Professor at Christian college who wore hijab in 'solidarity' with Muslims leaves school

A political science professor from Wheaton College, a small Christian school outside of Chicago, who wore a hijab to proclaim her "solidarity" with Muslims, has "found a mutual place of resolution and reconciliation” with the school and the two will part ways.

Larycia Hawkins also said that her gesture was an acknowledgment  that Muslims and Christians worship the same god.

After recommending that she be fired, the college's Provost withdrew his request and turned the matter over to the college president who reached the confidential agreement with Hawkins that has led to her leaving the school without being fired.

CLTV:

Wheaton Provost Stanton Jones told professors in an email Saturday night that he had turned over the decision of whether to vacate the administrative leave of their colleague Larycia Hawkins to college president Philip Ryken.

“I stand by my concerns that Dr. Hawkins’ theological statements raised important questions,” Jones wrote to faculty. “However, in light of the deficiencies in my early responses, and recognizing that Dr. Hawkins’ Theological Response was a promising start toward answering satisfactorily some of the questions that I was raising at the time, I revoked the (recommendation for termination) and turned resolution of the administrative leave over to President Ryken.”

In January, the college’s faculty council, 10 professors elected by their peers, unanimously recommended withdrawing Hawkings’ suspension and halting termination proceedings against the associate professor of political science, “due to grave concerns about the process.”

In December, Hawkins, 43, announced on Facebook that she would don a hijab as part of her Advent devotion to show support for Muslims who had been under scrutiny since mass shootings in Paris and San Bernardino, Calif.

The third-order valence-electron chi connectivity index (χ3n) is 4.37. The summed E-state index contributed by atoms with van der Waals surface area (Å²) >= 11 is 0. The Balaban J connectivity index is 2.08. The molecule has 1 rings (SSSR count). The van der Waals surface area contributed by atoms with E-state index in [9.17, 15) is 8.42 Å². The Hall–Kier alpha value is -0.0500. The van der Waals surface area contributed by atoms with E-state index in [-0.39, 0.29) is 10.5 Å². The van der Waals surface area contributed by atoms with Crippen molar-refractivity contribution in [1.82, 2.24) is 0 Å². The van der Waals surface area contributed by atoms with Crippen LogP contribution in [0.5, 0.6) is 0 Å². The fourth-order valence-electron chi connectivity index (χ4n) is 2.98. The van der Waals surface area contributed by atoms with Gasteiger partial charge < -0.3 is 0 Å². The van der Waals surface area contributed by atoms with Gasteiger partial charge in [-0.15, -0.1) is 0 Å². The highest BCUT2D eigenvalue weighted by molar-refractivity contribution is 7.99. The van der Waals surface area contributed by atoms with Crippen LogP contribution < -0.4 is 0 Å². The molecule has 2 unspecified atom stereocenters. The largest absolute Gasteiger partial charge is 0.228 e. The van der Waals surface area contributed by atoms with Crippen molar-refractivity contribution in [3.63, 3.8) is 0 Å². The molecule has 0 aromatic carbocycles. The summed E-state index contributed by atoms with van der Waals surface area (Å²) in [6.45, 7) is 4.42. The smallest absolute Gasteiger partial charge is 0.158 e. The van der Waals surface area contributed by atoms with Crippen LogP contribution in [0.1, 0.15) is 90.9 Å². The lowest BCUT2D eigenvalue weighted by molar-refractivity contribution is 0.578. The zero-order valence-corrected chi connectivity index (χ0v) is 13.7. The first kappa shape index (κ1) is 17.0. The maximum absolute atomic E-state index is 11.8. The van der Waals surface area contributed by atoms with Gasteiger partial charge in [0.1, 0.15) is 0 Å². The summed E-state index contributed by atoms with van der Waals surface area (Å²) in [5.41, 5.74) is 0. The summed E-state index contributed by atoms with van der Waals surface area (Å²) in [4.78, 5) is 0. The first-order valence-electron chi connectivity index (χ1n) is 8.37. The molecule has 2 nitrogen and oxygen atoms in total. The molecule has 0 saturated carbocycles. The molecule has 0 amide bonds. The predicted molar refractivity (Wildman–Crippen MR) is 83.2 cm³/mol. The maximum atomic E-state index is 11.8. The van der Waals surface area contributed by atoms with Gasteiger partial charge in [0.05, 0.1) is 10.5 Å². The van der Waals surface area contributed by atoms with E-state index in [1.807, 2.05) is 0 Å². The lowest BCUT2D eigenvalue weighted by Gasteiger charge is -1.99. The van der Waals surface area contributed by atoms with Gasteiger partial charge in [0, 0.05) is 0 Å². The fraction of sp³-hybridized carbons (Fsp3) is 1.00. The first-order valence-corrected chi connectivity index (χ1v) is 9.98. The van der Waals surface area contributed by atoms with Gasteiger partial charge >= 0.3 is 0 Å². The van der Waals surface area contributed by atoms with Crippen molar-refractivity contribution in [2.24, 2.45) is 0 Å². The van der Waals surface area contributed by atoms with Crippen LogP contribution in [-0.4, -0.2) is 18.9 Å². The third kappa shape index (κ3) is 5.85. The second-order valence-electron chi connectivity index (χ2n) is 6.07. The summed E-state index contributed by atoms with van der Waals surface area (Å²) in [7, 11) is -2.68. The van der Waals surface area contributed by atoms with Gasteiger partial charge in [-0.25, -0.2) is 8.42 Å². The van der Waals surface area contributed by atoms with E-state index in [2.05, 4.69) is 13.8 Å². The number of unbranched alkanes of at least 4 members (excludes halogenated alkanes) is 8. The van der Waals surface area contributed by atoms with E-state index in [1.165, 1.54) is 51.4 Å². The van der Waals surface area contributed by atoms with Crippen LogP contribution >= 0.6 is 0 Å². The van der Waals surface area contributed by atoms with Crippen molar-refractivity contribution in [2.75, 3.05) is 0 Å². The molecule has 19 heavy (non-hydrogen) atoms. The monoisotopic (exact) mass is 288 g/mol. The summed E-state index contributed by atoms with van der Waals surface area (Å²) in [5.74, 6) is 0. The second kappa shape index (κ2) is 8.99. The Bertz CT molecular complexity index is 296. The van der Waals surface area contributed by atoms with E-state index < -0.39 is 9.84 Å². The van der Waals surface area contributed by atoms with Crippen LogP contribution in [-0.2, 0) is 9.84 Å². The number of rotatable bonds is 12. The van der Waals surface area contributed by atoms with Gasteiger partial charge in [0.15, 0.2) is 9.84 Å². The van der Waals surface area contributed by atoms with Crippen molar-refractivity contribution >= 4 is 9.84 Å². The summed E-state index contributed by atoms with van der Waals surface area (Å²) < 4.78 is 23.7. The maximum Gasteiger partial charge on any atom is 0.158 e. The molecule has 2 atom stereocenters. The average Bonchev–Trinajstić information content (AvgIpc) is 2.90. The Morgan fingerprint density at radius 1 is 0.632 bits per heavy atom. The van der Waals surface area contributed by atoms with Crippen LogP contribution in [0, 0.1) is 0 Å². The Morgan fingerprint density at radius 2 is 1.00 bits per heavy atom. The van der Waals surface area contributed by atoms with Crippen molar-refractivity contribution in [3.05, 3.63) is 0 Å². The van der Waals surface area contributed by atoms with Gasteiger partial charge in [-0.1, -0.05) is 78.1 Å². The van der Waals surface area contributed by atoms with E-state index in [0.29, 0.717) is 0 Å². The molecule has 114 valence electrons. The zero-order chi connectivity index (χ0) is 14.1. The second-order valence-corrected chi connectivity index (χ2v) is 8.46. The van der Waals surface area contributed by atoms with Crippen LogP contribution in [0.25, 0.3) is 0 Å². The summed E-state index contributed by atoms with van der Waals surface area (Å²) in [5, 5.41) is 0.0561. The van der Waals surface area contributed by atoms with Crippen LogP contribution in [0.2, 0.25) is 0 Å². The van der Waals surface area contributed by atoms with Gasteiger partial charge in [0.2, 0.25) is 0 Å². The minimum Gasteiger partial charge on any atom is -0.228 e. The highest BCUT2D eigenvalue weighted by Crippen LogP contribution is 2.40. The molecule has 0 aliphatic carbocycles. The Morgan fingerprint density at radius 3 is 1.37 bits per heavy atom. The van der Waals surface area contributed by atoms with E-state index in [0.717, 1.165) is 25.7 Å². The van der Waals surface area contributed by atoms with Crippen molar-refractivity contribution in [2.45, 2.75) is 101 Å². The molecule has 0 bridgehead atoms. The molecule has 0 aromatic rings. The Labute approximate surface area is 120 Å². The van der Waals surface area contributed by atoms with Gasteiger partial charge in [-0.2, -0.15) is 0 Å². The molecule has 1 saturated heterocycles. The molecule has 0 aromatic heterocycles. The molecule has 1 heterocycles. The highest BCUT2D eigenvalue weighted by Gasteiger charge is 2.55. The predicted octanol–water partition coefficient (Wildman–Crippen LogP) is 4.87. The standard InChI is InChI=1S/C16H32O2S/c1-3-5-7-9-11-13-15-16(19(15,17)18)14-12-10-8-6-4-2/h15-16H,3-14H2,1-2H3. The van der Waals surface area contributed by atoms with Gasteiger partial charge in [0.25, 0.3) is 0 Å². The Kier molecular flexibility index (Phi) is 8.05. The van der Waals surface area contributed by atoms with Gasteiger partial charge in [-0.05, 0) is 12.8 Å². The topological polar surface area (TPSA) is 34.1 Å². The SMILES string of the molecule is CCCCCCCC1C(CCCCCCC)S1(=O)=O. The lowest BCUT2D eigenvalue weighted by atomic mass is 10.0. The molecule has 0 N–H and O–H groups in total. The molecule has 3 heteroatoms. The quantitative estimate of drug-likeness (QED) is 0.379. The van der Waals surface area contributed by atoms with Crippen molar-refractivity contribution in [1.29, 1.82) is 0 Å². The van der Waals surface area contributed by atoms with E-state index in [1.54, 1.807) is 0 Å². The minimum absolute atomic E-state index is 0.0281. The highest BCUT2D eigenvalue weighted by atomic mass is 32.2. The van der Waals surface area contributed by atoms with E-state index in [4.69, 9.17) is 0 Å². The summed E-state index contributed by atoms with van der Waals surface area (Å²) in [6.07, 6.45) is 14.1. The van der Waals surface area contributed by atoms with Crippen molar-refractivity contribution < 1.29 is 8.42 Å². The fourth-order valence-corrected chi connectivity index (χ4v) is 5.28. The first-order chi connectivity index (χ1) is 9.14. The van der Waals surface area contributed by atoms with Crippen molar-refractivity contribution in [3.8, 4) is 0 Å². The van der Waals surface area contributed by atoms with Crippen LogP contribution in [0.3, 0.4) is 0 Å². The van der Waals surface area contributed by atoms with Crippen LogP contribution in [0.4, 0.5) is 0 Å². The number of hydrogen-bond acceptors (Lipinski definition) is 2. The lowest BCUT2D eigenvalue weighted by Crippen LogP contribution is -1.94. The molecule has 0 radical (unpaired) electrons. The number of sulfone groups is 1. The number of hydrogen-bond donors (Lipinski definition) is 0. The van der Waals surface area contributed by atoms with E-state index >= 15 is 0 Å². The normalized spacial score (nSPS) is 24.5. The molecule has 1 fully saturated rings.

“I stand in religious solidarity with Muslims because they, like me, a Christian, are people of the book,” she posted on Facebook, along with a photograph of herself in a hijab. “And as Pope Francis stated … we worship the same God.”

Within days, the college placed Hawkins on paid administrative leave through the spring semester, pending a review.

According to the private evangelical college, not clarifying what makes Christianity distinct from Islam put Hawkins in conflict with Wheaton’s statement of faith.

Though she submitted a theological response to questions about her statement of solidarity, Jones said it did not resolve the issues.

Hawkins said the college had recommended she resign. She said the college also proposed a two-year revocation of her tenure, during which time she would continue conversations about the theological implications of her statements and her decision to wear the hijab.

Wheaton's "statement of faith" appears to be a pile of mush. You can point out the differences between Christianity and Islam without being a bigot. But such a stance requires courage these days - something Wheaton authorities apparently lack.

That the Wheaton administrators bowed to political correctness on such a fundamental issue of faith is troubling. If I were a parent and was sending my child to a Christian school because of its purported dedication to Christian principles, I would think twice about enrolling them in Wheaton.